The Connection Between Neck and Shoulder Pain


The Connection Between Neck and Shoulder Pain

Written by Professional Physical Therapy

Neck and shoulder pain are two seemingly disconnected problems, but they are actually more connected than you think. If you have pain in your shoulder, you might really have a neck problem. And sometimes a sore neck can mask a shoulder problem. So, how are they connected? It’s important to understand the connection and find out what’s causing the pain so you can get the right care and, on your way to feeling better.

Understanding the Connection

Many people have a difficult time deciding whether their pain originates in the neck or shoulder. This is because pain in your neck can radiate into the shoulders – the nerves that give sensation to your shoulders originate at the neck. The neck and shoulders are interconnected areas. These body parts share bones, tendons and ligaments, connective soft tissues, and nerves, making it easy for pain to radiate throughout these areas.

“Pain from the shoulder area can sometimes be coming from your neck. This is because the nerves and muscles that arise from you neck pass through your shoulder on their way down the arm. The nerves from your neck (Nerve Roots) also travel down your arm (via Brachial Plexus). So, neck pain may extend down your arm. Pain from the neck is usually felt at the top of your shoulder over your trapezius muscle, while pain from your shoulder is felt over your upper arm” [1].

However, many people can experience pain in both the neck and shoulder. It takes an experienced clinician to help you differentiate the two sources of pain.

Shoulder vs. Neck Pain Symptoms

Even though the neck (or cervical spine) and the shoulder are closely connected, there are accompanying symptoms for each. Health Essentials from the Cleveland Clinic identifies pain that originates in your shoulder typically:

  • Develops in the shoulder itself or on the outside of your upper arm
  • Radiates pain into your upper arm
  • Gets worse when you reach overhead or behind your back, or when lifting
  • Is worse at night, especially when lying on your side
  • Is more of a dull, persistent ache
  • Feels better after resting your arm

They also identify that neck pain can cause these symptoms:

  • Radiates to your shoulder blade, or close to or on the side of your neck
  • Pain that feels like an electrical shock, sometimes radiating down your arm
  • Radiates pain down past your elbow or even into your hand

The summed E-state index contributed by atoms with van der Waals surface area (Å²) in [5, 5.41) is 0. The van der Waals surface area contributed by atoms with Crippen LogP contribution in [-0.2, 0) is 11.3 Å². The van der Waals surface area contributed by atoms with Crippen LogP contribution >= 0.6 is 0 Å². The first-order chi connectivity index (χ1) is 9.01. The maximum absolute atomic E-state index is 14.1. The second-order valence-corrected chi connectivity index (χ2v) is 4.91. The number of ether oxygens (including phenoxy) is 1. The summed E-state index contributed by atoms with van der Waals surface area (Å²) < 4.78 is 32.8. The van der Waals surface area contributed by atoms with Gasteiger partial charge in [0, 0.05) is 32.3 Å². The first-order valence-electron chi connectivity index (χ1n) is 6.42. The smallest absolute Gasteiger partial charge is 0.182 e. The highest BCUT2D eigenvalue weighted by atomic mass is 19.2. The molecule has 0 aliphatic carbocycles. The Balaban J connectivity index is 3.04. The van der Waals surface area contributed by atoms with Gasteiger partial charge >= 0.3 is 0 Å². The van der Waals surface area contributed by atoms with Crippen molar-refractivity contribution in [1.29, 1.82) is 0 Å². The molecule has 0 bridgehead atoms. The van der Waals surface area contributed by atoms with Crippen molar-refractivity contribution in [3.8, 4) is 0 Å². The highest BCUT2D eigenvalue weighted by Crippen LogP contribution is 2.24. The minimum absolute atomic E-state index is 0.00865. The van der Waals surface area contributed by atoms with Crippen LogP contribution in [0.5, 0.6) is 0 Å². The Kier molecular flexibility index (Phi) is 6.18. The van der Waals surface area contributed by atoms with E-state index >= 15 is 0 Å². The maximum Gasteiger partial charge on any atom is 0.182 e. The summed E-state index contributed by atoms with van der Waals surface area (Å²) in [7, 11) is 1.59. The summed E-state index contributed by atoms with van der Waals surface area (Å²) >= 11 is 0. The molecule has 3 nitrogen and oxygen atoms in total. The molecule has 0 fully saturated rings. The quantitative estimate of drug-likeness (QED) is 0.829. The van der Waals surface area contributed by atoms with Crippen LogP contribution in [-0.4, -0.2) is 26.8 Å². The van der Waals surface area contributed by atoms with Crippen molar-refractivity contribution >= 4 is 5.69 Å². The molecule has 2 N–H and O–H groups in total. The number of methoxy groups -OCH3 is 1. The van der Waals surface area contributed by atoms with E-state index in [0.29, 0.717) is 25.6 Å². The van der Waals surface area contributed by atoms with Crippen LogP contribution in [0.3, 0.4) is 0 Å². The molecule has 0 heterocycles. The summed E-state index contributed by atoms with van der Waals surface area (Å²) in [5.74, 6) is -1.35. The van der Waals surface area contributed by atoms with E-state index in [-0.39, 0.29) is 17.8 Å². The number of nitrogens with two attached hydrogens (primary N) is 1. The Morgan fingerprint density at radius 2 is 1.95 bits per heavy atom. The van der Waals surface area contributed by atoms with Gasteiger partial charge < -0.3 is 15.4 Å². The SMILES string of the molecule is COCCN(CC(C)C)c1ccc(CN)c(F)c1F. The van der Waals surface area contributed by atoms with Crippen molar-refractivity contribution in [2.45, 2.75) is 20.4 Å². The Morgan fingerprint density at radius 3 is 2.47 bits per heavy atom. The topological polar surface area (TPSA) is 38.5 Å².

• Pain that gets worse when you twist or move your neck
  • Pain that’s not relieved by rest, but may be relieved with support

Causes of Shoulder and Neck pain

While some people experience only neck pain or only shoulder pain, others experience both. Common causes of neck pain (sourced by WebMD) are:

  • Abnormalities in the bone or joints
  • Trauma
  • Poor posture
  • Degenerative diseases
  • Tumors
  • Muscle strain

The same medical professionals’ site the common causes of shoulder pain are:

  • Strains from overexertion
  • Tendonitis from overuse
  • Shoulder joint instability
  • Dislocation
  • Clavicle or upper arm bone fractures
  • Frozen shoulder (stiffness and pain in your shoulder joint)
  • Pinched nerves (also called cervical radiculopathy)
  • Rotator cuff tears (rotator cuff is a group of muscles and tendons that surround the shoulder joint, keeping the head of the upper arm bone firmly within the shallow socket of the shoulder)

Getting the Right Treatment

If your neck and shoulder pain is mild, you can help relieve the pain with a few home remedies. For more severe symptoms, see a doctor or licensed Physical Therapist.

  • Take a break from sports or other activities that may aggravate the area.
  • Use an ice pack on the area for the first three days after your pain starts. Wrap the ice pack in a towel and use it for up to 20 minutes, 5 times a day. This will help reduce swelling.
  • Take OTC pain relievers.
  • Gently massage the neck and shoulder area.

Our team of licensed therapists provide physical therapy for shoulder pain to help improve your function and relieve your pain.

Knowing why you’re experiencing shoulder pain is the first step to treating it. If you are experiencing neck and/or shoulder pain, request an appointment at Professional Physical Therapy. We are here to help you reach your goals and get your life healthier and more comfortable today!

Sources:

[1] https://www.shoulderdoc.co.uk/article/1529/
https://www.webmd.com/pain-management/guide/neck-shoulder#091e9c5e80007baa-1-2/
https://health.clevelandclinic.org/is-your-shoulder-pain-actually-caused-by-a-neck-problem/
https://www.healthline.com/health/what-causes-concurrent-neck-and-shoulder-pain-and-how-do-i-treat-it/

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